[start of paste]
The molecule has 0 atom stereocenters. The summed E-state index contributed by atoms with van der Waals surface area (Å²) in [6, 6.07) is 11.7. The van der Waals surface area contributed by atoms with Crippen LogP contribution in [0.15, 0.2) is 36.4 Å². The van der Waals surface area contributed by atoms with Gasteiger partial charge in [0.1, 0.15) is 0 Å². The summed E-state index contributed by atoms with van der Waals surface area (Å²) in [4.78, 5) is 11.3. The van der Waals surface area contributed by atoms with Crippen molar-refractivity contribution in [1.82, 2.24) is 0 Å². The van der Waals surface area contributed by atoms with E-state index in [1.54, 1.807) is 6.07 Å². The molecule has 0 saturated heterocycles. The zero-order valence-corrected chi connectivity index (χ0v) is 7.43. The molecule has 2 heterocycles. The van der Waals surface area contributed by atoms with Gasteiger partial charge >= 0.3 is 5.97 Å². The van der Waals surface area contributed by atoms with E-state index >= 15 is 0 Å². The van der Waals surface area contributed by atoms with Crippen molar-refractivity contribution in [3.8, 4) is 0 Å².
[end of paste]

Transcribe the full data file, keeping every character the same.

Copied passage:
The molecule has 0 atom stereocenters. The summed E-state index contributed by atoms with van der Waals surface area (Å²) in [6, 6.07) is 11.7. The van der Waals surface area contributed by atoms with Crippen LogP contribution in [0.15, 0.2) is 36.4 Å². The van der Waals surface area contributed by atoms with Gasteiger partial charge in [0.1, 0.15) is 0 Å². The summed E-state index contributed by atoms with van der Waals surface area (Å²) in [4.78, 5) is 11.3. The van der Waals surface area contributed by atoms with Crippen molar-refractivity contribution in [1.82, 2.24) is 0 Å². The van der Waals surface area contributed by atoms with E-state index in [1.54, 1.807) is 6.07 Å². The molecule has 0 saturated heterocycles. The zero-order valence-corrected chi connectivity index (χ0v) is 7.43. The molecule has 2 heterocycles. The van der Waals surface area contributed by atoms with Gasteiger partial charge >= 0.3 is 5.97 Å². The van der Waals surface area contributed by atoms with E-state index >= 15 is 0 Å². The van der Waals surface area contributed by atoms with Crippen molar-refractivity contribution in [3.8, 4) is 0 Å².